Utah lawmakers pressed forward Friday with their objections to dealing with climate disruption. And Utah scientists, academics and other leaders pushed back.
At a Friday night rally at the University of Utah, more than 100 people came out to hear the counter debate to the Legislature's two resolutions urging no action on climate policies. More than four dozen colleagues from Utah's colleges and universities have now backed up a Feb. 3 letter by Brigham Young University earth scientists who say that the time for debate over climate science is past and leaders should focus instead on taking meaningful action to deal with the problem. Among them is Utah's Nobel Prize-winning biologist Mario R. Capecchi.
Barry Bickmore, a BYU geochemist and author of the BYU letter, said he agreed with some of the concerns lawmakers have about the government's strategy to address climate change, like proposed cap-and-trade legislation. But he also thinks something needs to be done about the human-generated greenhouse gas emissions that are throwing the world climate system dangerously out of balance.
"Make no mistake -- doing nothing about climate change is very risky at this point," he told the crowd in a University of Utah auditorium. "I believe our Legislature needs to send a message that they are trying to think of viable solutions to the problem and making sure the concerns of their constituents are being heard."
Friday morning, the House Committee on Public Utilities and Technology approved a nonbinding resolution, 6-2, to urge Gov. Gary Herbert to pull out of the Western Climate Initiative.
If Utah were to withdraw from the six-state climate alliance, which is developing a region-wide cap-and-trade program, it would become the second state to do so. Arizona Gov. Jan Brewer signed an executive order last week ending her state's participation in the regional carbon-reduction program. But Herbert is not looking to follow suit at this time, said Ted Wilson, the governor's chief environment advisor.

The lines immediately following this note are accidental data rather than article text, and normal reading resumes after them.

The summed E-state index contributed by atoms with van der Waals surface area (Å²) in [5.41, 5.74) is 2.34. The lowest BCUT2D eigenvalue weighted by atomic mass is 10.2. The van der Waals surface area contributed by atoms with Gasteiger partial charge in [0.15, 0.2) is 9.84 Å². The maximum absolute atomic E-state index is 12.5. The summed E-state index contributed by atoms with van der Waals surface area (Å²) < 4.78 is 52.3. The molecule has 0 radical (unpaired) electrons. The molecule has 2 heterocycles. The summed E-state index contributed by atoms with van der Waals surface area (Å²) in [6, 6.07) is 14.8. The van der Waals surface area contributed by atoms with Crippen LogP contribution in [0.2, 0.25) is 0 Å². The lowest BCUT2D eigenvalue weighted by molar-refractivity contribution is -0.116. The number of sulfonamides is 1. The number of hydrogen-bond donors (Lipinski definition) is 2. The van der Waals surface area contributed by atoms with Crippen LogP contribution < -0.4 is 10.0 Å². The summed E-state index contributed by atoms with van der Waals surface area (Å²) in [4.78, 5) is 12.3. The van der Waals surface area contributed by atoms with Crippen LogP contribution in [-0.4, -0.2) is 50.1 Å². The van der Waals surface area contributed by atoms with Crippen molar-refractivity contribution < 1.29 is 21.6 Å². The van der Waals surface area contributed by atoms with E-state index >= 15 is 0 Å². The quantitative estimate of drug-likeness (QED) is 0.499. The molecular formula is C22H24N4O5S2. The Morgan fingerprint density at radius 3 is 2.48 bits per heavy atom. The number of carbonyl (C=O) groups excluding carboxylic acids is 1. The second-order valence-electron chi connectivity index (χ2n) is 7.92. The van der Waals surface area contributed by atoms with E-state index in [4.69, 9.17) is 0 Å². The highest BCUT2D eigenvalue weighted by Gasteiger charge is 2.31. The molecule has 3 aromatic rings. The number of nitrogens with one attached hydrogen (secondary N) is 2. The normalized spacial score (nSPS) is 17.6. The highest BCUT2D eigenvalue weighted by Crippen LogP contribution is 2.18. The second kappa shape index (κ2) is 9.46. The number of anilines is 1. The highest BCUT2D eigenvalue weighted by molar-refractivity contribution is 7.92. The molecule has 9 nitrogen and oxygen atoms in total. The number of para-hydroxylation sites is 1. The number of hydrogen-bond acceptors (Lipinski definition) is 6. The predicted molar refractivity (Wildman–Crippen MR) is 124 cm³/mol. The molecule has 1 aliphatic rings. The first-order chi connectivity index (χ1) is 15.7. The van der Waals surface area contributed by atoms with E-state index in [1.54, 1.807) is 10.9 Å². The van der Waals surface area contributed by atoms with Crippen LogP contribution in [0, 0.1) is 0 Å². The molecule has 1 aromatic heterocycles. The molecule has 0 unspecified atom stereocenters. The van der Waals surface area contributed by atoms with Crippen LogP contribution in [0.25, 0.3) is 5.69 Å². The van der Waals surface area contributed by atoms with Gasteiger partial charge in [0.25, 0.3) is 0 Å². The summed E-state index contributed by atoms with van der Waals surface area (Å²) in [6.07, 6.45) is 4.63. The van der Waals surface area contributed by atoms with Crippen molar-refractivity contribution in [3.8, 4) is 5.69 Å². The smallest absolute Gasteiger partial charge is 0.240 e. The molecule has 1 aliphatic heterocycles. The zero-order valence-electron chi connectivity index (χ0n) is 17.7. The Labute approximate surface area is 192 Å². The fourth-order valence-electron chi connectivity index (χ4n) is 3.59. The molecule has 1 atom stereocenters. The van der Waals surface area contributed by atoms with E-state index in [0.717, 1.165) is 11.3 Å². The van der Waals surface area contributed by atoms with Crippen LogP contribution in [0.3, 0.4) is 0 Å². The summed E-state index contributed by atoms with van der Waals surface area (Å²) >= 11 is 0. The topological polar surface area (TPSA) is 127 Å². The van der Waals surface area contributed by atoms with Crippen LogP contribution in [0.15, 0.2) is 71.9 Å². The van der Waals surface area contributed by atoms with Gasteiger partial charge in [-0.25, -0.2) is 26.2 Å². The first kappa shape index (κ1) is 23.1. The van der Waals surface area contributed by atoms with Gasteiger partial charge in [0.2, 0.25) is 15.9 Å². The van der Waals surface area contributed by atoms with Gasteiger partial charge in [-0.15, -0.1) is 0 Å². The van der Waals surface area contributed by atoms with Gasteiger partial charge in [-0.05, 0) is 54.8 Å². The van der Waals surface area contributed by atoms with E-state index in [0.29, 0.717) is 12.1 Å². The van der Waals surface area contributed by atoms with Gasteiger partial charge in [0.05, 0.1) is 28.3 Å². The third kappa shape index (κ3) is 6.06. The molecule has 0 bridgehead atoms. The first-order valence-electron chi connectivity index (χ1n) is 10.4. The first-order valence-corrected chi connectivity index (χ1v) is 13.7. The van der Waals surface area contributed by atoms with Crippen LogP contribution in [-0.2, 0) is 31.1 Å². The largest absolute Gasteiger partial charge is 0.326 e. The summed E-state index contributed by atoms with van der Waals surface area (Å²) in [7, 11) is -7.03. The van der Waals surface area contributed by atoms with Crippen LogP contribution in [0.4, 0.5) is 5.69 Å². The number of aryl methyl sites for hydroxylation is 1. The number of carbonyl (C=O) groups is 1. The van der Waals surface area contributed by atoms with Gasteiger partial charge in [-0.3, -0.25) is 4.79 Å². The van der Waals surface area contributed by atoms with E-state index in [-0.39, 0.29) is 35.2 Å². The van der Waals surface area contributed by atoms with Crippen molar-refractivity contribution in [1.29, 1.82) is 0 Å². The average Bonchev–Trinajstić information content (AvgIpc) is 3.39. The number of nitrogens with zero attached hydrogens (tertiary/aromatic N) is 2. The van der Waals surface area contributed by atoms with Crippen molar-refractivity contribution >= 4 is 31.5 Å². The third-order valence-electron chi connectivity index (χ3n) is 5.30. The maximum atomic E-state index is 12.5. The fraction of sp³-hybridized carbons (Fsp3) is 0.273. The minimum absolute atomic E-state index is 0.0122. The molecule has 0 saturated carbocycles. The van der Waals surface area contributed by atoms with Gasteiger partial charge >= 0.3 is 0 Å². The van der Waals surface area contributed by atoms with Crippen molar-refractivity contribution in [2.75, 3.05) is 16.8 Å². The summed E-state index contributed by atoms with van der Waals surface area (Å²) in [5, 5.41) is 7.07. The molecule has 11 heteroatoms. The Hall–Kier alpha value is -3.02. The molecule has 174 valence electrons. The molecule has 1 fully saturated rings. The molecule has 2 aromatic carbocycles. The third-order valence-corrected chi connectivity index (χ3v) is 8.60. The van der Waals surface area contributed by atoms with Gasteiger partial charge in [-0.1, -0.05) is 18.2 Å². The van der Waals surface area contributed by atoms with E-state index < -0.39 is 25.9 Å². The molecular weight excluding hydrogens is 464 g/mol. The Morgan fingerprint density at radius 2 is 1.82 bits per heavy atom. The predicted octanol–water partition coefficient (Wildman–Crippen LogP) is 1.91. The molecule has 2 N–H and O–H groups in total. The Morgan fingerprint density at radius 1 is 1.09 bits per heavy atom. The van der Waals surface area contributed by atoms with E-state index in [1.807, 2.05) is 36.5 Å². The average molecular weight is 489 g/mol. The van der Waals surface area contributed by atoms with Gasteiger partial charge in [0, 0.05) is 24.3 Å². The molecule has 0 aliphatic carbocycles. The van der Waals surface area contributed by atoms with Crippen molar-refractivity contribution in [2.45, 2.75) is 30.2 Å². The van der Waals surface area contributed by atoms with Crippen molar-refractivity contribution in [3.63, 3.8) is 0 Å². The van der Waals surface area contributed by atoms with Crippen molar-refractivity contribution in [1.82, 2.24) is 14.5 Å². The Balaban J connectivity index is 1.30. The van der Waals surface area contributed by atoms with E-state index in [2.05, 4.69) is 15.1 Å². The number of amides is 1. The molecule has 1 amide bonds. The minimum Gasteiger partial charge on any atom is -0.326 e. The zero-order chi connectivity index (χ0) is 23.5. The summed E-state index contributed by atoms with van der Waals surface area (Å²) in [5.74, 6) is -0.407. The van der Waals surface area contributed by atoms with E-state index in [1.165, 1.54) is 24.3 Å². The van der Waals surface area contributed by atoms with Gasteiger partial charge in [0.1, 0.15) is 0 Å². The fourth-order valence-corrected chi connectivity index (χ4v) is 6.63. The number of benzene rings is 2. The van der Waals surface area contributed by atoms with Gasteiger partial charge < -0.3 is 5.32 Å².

University of Utah engineering professor Joseph Andrade said the measure undermines the state's spirit of invention by showing "protectionism" toward the traditional fossil-fuel industries.
"That would be, in my opinion," he said, "exactly the wrong message to send" to companies thinking about using Utah as an incubator for their alternative energy innovations.
Andrade and Bickmore both attended the Senate Workforce Services and Community and Economic Development Committee meeting, where members tabled plans to take up another climate-related resolution because its sponsor, Rep. Kerry Gibson, R-Ogden, failed to show up to present it. The measure, which already won House passage this week on a 56-17 vote, urges the U.S. Environmental Protection Agency to drop plans for carbon dioxide regulations.
When some of the three dozen speakers who had come to oppose the bill complained about not getting an opportunity to speak, Committee Chairman Jerry W. Stevenson, R-Layton, said he would put it on the agenda for next Friday afternoon's meeting.
Drew Thompson, a U. physics student, said he had organized fellow students on the issue after reading that some lawmakers doubt the scientific evidence pointing to climate disruption and rejecting any role in helping deal with an issue important to his generation.
"It's kind of like the state is sticking its head in the sand," he said, noting he will return to testify next week.
At the evening forum, eighth-grader Brian Gregory, 13, had a similar complaint. He said his future depends on leaders heeding the warnings of the climate scientists.
"The politicians, they don't seem to care," he told the rally audience. "They deny the existence of a climate crisis as if they know more than the scientists, which even I, an eighth-grader, know that the politicians do not know more than the scientists when it comes to science."
Rocky Anderson, a leader in climate-change advocacy when he was Salt Lake City mayor, concluded the rally with a call to action.
"There is no greater priority at this time in human history than to do all we can to reduce CO2 and the accumulating carbon blanket in the atmosphere," he said. "Let us do all we can and no longer allow those who hold elective office to betray our sacred roles as stewards for the future."